The state, through the new Kenya Cooperative Creameries (KCC), is set to build a Sh750 million milk processing plant in Narok County to boost milk productivity and farmers’ income.
Cabinet Secretary in Charge of Cooperative and Micro, Small, and Medium Enterprise Simon Chelugui made the announcement Monday in a farmers’ meeting held in a Narok hotel and attended by Narok Governor Patrick Ntutu and County Commissioner Isaac Masinde.
He said the state aims at wiping out middlemen who exploit farmers by buying their produce at a very low cost and later selling the milk at almost a double price, causing farmers to incur huge losses.
In this regard, the CS directed the new KCC Chairman, David Maina, and Chief Executive Officer (CEO), Nixon Sigey, to oversee the sale of milk in the county, even before the processing plant is built, so that farmers are no longer exploited.
“By building the factories, we will be eliminating the hawking of milk, where farmers sell a litre of milk for as low as Ksh30. The standard buying price will not be less than Ksh50,” he said.
Other areas that will benefit from the second phase of the programme include Mogotio and Kabianga, where similar milk factories will be built.
“We target to increase our daily milk production as a country from 1.5 million litres to 4.5 million litres by empowering farmers to do more production,” he reiterated.
Chelugui said the initiative follows an instruction from President Dr. William Ruto that directed his ministry to implement a milk factory in the county, adding that the President would be launching the construction of the factory in a few days’ time.
He expressed confidence that Narok County has the potential to produce over 100,000 litres of milk daily, owing to the favourable climatic conditions and large parcels of land.
Apart from building the factory, the CS announced that the state will build a model dairy farm adjacent to the processing farm that will act as a training ground for the farmers.
“We want to empower Narok farmers in all ways so that they can lead in milk production in the country. The milk from Narok is known to be of high quality, which is recommended in the international markets,” he said.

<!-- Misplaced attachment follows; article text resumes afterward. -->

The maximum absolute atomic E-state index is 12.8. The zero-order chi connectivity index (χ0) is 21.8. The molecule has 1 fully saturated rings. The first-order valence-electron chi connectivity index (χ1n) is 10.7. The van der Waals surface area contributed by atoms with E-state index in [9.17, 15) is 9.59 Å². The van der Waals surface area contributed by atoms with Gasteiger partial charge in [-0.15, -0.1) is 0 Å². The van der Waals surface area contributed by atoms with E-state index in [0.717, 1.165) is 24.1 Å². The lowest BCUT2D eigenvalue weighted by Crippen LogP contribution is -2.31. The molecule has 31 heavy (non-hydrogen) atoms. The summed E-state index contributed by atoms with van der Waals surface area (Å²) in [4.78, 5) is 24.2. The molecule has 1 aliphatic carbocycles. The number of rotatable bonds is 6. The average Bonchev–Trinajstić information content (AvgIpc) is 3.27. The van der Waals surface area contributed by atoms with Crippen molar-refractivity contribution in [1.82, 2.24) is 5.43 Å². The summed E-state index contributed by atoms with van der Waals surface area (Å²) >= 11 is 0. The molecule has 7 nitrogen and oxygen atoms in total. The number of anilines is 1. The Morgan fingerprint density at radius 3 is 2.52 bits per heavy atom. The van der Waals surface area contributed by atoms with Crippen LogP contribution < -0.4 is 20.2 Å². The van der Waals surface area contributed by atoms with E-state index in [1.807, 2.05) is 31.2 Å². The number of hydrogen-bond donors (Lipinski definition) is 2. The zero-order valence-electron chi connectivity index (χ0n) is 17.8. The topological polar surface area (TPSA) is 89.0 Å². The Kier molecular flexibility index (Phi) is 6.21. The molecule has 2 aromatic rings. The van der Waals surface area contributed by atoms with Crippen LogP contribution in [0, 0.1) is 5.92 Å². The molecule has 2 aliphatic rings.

Governor Ntutu underscored that the county government had set up 30 acres of land to put up the factory, saying it would be a game changer for the residents as the farmers would have a market for their milk as well as many job opportunities being created.
“200 people will be employed directly, while another 1,000 will be employed indirectly. This will reduce the rate of joblessness in our county as almost all these people will come from our county,” he said.
The governor wondered why milk sold at a cheaper price than water in the county, yet water was more easily available than milk.
He called on the farmers to keep productive breeds of livestock that yield more milk so that they could benefit from the factory.
The county boss said there are estimated to be 300 milk cooperatives in the county, which would be responsible for ensuring the milk sold out is of high quality and meets the standards of the international markets.
Governor Ntutu promised to renovate all the roads in the county so that farmers could have easy access to the market.
Narok County Farmers Forum Chairman Simon Poror thanked the government for prioritising Narok County in the construction of a milk firm, reiterating the factory would motivate farmers to increase their production.